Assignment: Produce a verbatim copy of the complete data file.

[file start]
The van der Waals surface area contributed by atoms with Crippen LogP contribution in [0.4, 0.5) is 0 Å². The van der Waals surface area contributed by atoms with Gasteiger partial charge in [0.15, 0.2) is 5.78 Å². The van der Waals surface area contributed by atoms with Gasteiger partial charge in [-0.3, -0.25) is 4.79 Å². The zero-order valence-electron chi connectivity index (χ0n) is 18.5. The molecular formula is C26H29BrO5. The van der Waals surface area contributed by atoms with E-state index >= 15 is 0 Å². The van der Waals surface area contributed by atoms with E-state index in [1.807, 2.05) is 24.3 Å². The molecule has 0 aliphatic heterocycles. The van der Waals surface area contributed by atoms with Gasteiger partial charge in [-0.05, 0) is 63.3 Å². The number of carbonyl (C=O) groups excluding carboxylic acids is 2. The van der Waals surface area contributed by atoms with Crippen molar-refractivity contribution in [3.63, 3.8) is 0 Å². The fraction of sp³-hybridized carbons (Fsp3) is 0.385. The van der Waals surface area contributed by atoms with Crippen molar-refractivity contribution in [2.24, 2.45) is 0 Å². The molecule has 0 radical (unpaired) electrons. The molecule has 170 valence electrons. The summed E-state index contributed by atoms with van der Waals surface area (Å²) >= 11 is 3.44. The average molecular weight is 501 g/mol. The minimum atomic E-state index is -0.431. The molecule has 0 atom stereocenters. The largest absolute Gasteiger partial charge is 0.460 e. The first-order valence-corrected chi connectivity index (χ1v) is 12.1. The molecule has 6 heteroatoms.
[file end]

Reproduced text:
The van der Waals surface area contributed by atoms with Crippen LogP contribution in [0.4, 0.5) is 0 Å². The van der Waals surface area contributed by atoms with Gasteiger partial charge in [0.15, 0.2) is 5.78 Å². The van der Waals surface area contributed by atoms with Gasteiger partial charge in [-0.3, -0.25) is 4.79 Å². The zero-order valence-electron chi connectivity index (χ0n) is 18.5. The molecular formula is C26H29BrO5. The van der Waals surface area contributed by atoms with E-state index >= 15 is 0 Å². The van der Waals surface area contributed by atoms with E-state index in [1.807, 2.05) is 24.3 Å². The molecule has 0 aliphatic heterocycles. The van der Waals surface area contributed by atoms with Gasteiger partial charge in [-0.05, 0) is 63.3 Å². The number of carbonyl (C=O) groups excluding carboxylic acids is 2. The van der Waals surface area contributed by atoms with Crippen molar-refractivity contribution in [3.63, 3.8) is 0 Å². The fraction of sp³-hybridized carbons (Fsp3) is 0.385. The van der Waals surface area contributed by atoms with Crippen molar-refractivity contribution in [2.24, 2.45) is 0 Å². The molecule has 0 radical (unpaired) electrons. The molecule has 170 valence electrons. The summed E-state index contributed by atoms with van der Waals surface area (Å²) >= 11 is 3.44. The average molecular weight is 501 g/mol. The minimum atomic E-state index is -0.431. The molecule has 0 atom stereocenters. The largest absolute Gasteiger partial charge is 0.460 e. The first-order valence-corrected chi connectivity index (χ1v) is 12.1. The molecule has 6 heteroatoms.